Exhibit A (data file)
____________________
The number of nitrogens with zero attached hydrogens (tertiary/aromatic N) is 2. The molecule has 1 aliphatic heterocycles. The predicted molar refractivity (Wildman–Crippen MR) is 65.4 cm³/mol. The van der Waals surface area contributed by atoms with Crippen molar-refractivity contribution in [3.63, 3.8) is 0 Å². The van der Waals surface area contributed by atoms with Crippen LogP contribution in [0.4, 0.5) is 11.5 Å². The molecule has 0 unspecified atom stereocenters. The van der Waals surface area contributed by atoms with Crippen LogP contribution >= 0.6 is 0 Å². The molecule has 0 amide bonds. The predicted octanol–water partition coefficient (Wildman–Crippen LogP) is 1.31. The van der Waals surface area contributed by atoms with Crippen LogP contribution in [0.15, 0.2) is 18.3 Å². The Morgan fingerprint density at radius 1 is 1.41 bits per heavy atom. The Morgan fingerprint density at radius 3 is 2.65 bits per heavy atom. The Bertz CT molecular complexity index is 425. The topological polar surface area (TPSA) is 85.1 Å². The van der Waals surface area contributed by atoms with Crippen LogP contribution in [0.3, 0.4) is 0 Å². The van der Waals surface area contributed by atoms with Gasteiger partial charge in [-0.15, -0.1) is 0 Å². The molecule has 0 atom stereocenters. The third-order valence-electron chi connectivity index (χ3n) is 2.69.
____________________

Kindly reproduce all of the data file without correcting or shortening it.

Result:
The number of nitrogens with zero attached hydrogens (tertiary/aromatic N) is 2. The molecule has 1 aliphatic heterocycles. The predicted molar refractivity (Wildman–Crippen MR) is 65.4 cm³/mol. The van der Waals surface area contributed by atoms with Crippen molar-refractivity contribution in [3.63, 3.8) is 0 Å². The van der Waals surface area contributed by atoms with Crippen LogP contribution in [0.4, 0.5) is 11.5 Å². The molecule has 0 unspecified atom stereocenters. The van der Waals surface area contributed by atoms with Crippen LogP contribution >= 0.6 is 0 Å². The molecule has 0 amide bonds. The predicted octanol–water partition coefficient (Wildman–Crippen LogP) is 1.31. The van der Waals surface area contributed by atoms with Crippen LogP contribution in [0.15, 0.2) is 18.3 Å². The Morgan fingerprint density at radius 1 is 1.41 bits per heavy atom. The Morgan fingerprint density at radius 3 is 2.65 bits per heavy atom. The Bertz CT molecular complexity index is 425. The topological polar surface area (TPSA) is 85.1 Å². The van der Waals surface area contributed by atoms with Crippen LogP contribution in [0.3, 0.4) is 0 Å². The van der Waals surface area contributed by atoms with Gasteiger partial charge in [-0.15, -0.1) is 0 Å². The molecule has 0 atom stereocenters. The third-order valence-electron chi connectivity index (χ3n) is 2.69.